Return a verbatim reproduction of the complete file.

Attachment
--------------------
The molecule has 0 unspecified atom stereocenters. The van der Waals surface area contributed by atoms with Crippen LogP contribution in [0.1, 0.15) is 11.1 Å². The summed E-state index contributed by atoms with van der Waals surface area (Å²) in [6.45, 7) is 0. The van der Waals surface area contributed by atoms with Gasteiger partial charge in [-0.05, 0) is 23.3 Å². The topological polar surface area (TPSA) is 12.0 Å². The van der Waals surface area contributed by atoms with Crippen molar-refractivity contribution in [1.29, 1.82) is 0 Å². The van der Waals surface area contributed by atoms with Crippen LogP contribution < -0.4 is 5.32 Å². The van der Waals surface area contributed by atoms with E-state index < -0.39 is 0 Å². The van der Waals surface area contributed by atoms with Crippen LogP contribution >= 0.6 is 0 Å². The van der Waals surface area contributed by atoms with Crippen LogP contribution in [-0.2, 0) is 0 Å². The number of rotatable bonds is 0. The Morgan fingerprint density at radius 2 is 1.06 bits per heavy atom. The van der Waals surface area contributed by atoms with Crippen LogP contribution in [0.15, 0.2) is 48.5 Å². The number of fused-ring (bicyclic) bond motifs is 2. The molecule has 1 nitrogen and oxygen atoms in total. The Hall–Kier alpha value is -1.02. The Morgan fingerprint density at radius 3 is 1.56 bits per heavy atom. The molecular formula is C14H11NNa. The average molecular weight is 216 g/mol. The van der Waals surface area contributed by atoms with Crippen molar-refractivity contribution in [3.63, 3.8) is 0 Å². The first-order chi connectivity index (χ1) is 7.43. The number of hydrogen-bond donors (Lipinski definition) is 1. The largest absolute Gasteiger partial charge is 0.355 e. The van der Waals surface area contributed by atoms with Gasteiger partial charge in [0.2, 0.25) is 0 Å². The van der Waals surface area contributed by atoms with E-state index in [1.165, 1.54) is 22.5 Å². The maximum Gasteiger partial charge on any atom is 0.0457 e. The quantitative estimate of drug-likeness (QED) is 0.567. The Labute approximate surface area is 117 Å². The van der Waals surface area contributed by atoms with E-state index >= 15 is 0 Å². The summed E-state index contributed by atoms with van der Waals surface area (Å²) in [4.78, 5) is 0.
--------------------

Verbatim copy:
The molecule has 0 unspecified atom stereocenters. The van der Waals surface area contributed by atoms with Crippen LogP contribution in [0.1, 0.15) is 11.1 Å². The summed E-state index contributed by atoms with van der Waals surface area (Å²) in [6.45, 7) is 0. The van der Waals surface area contributed by atoms with Gasteiger partial charge in [-0.05, 0) is 23.3 Å². The topological polar surface area (TPSA) is 12.0 Å². The van der Waals surface area contributed by atoms with Crippen molar-refractivity contribution in [1.29, 1.82) is 0 Å². The van der Waals surface area contributed by atoms with Crippen LogP contribution < -0.4 is 5.32 Å². The van der Waals surface area contributed by atoms with E-state index < -0.39 is 0 Å². The van der Waals surface area contributed by atoms with Crippen LogP contribution >= 0.6 is 0 Å². The van der Waals surface area contributed by atoms with Crippen LogP contribution in [-0.2, 0) is 0 Å². The number of rotatable bonds is 0. The Morgan fingerprint density at radius 2 is 1.06 bits per heavy atom. The van der Waals surface area contributed by atoms with Crippen LogP contribution in [0.15, 0.2) is 48.5 Å². The number of fused-ring (bicyclic) bond motifs is 2. The molecule has 1 nitrogen and oxygen atoms in total. The Hall–Kier alpha value is -1.02. The Morgan fingerprint density at radius 3 is 1.56 bits per heavy atom. The molecular formula is C14H11NNa. The average molecular weight is 216 g/mol. The van der Waals surface area contributed by atoms with Crippen molar-refractivity contribution in [3.63, 3.8) is 0 Å². The first-order chi connectivity index (χ1) is 7.43. The number of hydrogen-bond donors (Lipinski definition) is 1. The largest absolute Gasteiger partial charge is 0.355 e. The van der Waals surface area contributed by atoms with Gasteiger partial charge in [0.2, 0.25) is 0 Å². The van der Waals surface area contributed by atoms with E-state index in [1.165, 1.54) is 22.5 Å². The maximum Gasteiger partial charge on any atom is 0.0457 e. The quantitative estimate of drug-likeness (QED) is 0.567. The Labute approximate surface area is 117 Å². The van der Waals surface area contributed by atoms with E-state index >= 15 is 0 Å². The summed E-state index contributed by atoms with van der Waals surface area (Å²) in [4.78, 5) is 0.